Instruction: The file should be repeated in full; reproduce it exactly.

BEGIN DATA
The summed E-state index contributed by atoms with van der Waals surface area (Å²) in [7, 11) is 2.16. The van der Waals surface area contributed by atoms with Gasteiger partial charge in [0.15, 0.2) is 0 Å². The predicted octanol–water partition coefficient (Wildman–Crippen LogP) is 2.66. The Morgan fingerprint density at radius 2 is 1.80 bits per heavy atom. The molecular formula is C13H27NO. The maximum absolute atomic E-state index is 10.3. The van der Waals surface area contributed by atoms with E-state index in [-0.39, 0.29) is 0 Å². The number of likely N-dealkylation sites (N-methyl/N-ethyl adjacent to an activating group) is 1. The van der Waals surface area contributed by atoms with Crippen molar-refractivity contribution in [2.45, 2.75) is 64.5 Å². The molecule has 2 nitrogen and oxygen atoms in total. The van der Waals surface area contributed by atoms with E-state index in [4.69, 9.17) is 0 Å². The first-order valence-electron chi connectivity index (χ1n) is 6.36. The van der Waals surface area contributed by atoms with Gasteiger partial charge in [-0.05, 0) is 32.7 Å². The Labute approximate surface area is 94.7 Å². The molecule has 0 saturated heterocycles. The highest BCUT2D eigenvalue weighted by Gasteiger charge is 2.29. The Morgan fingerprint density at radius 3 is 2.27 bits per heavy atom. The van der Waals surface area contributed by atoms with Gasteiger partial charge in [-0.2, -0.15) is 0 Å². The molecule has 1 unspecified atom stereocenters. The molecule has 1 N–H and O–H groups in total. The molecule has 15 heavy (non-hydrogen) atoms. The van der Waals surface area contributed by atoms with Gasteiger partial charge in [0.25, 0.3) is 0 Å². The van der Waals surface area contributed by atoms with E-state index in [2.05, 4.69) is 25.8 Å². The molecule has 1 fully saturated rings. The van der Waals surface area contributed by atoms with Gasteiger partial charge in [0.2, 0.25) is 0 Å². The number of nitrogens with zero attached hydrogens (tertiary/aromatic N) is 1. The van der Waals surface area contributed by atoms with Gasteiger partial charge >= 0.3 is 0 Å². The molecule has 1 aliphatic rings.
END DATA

The summed E-state index contributed by atoms with van der Waals surface area (Å²) in [7, 11) is 2.16. The van der Waals surface area contributed by atoms with Gasteiger partial charge in [0.15, 0.2) is 0 Å². The predicted octanol–water partition coefficient (Wildman–Crippen LogP) is 2.66. The Morgan fingerprint density at radius 2 is 1.80 bits per heavy atom. The molecular formula is C13H27NO. The maximum absolute atomic E-state index is 10.3. The van der Waals surface area contributed by atoms with E-state index in [-0.39, 0.29) is 0 Å². The number of likely N-dealkylation sites (N-methyl/N-ethyl adjacent to an activating group) is 1. The van der Waals surface area contributed by atoms with Crippen molar-refractivity contribution in [2.45, 2.75) is 64.5 Å². The molecule has 2 nitrogen and oxygen atoms in total. The van der Waals surface area contributed by atoms with E-state index in [4.69, 9.17) is 0 Å². The first-order valence-electron chi connectivity index (χ1n) is 6.36. The van der Waals surface area contributed by atoms with Gasteiger partial charge in [-0.05, 0) is 32.7 Å². The Labute approximate surface area is 94.7 Å². The molecule has 0 saturated heterocycles. The highest BCUT2D eigenvalue weighted by Gasteiger charge is 2.29. The Morgan fingerprint density at radius 3 is 2.27 bits per heavy atom. The van der Waals surface area contributed by atoms with Gasteiger partial charge in [-0.2, -0.15) is 0 Å². The molecule has 1 unspecified atom stereocenters. The molecule has 1 N–H and O–H groups in total. The molecule has 15 heavy (non-hydrogen) atoms. The van der Waals surface area contributed by atoms with Gasteiger partial charge in [0.25, 0.3) is 0 Å². The van der Waals surface area contributed by atoms with E-state index in [2.05, 4.69) is 25.8 Å². The molecule has 1 fully saturated rings. The van der Waals surface area contributed by atoms with Gasteiger partial charge in [0.2, 0.25) is 0 Å². The number of nitrogens with zero attached hydrogens (tertiary/aromatic N) is 1. The van der Waals surface area contributed by atoms with Gasteiger partial charge >= 0.3 is 0 Å². The molecule has 1 aliphatic rings.